You’ve heard of Throwback Thursday…
You’ve heard of Follow Friday…
Now it’s time for something even better…
In honor of Walt Whitman,
the “poet of the people” whose writing serves as the basis for I and You,
Lauren Gunderson’s play currently running in the Nextstage here at Geva,
the literary department decrees today Whitman Wednesday…
Woohoo! Nothing like some quality time with good ol’ Walt.
How does one celebrate Whitman Wednesday?
3 Steps: LOOK – WATCH – LISTEN
With fun things from the internet, of course…
Step 1: LOOK (at Walt)
We start with young Walt and a little bit of a beard. As he got older, the beard got longer… and longer… Just like Leaves of Grass: It started with 12 poems, but contained nearly 200 by his death.
Wonder how many times Whitman says anything besides “you,” “I,” or “myself” in Leaves of Grass?
This “word cloud” illustrates the frequency of word usage through size.
Walt Whitman is apparently tweeting the entirety of Leaves of Grass line by line from “under your boot-soles.”
The most recently posted line: “Far from the settlements studying the print of animals’ feet, or the moccasin print;”
Read on at @TweetsofGrass https://twitter.com/tweetsofgrass
Step 2: WATCH (for Walt)
A fascinating clip from the PBS American Experience documentary on Whitman:
Levi’s Jeans also seems to be all about making commercials out of his poems. The commercials do come out quite cool.
“America” by Walt Whitman
“Pioneers! O Pioneers!” by Walt Whitman
And we can’t forget the classic YAWP scene from the film Dead Poets Society…
Step 3: LISTEN (to Walt)
Because Walt tells it how it is.
James Earl Jones reads “Song of Myself,” the poem featured in I and You.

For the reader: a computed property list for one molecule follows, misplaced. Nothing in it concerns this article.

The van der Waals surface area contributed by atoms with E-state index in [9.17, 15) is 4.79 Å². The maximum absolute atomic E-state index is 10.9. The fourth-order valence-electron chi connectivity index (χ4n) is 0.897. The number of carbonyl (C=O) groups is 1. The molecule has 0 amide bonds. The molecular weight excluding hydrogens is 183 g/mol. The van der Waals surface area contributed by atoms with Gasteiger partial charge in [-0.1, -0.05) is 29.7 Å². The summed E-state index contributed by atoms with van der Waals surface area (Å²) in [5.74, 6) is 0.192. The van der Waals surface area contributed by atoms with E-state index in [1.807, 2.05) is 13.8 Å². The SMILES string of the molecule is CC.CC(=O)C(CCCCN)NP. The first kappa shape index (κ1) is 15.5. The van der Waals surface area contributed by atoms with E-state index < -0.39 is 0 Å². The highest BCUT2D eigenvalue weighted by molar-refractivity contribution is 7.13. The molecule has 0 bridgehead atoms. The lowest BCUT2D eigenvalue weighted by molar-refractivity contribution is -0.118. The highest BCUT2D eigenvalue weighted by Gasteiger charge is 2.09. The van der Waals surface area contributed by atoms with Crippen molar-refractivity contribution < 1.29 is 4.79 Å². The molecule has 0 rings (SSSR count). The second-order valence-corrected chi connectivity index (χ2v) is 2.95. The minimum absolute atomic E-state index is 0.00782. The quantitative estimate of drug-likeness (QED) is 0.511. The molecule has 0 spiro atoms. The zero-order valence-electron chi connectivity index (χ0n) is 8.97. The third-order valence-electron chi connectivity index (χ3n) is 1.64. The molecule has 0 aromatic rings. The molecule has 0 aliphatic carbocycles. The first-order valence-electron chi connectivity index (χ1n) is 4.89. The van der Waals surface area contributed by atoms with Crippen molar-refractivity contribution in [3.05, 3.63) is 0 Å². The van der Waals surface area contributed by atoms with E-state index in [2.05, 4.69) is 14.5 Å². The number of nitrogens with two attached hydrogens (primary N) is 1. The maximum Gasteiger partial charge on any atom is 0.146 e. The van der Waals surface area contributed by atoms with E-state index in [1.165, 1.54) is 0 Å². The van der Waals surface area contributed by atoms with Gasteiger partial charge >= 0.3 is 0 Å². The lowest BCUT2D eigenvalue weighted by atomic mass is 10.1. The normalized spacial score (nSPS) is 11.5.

And I saved the best for last… Here is a surviving recording of Whitman, reading his poem “America.”
How can you keep celebrating Whitman Wednesday?
Here’s some life advice from the man himself,
stemming right out of Earth Day yesterday:
“This is what you shall do: Love the earth and the sun and the animals, despise riches, give alms to everyone that asks, stand up for the stupid and the crazy, devote your income and labor to others, hate tyrants, argue not concerning God, have patience and indulgence toward the people, take off your hat to nothing known or unknown, or to any man or number of men – go freely with powerful uneducated persons, and with the young, and with the mothers of families – re-examine all you have been told in school or church or in any book, and dismiss whatever insults your own soul; and your very flesh shall be a great poem, and have the richest fluency, not only in its words, but in the silent lines of its lips and face, and between the lashes of your eyes, and in every motion and joint of your body.” (“Preface,” Leaves of Grass)
And… though I know Whitman gave you a lot to get done…
Come check out the final week of performances of I and You in the Nextstage!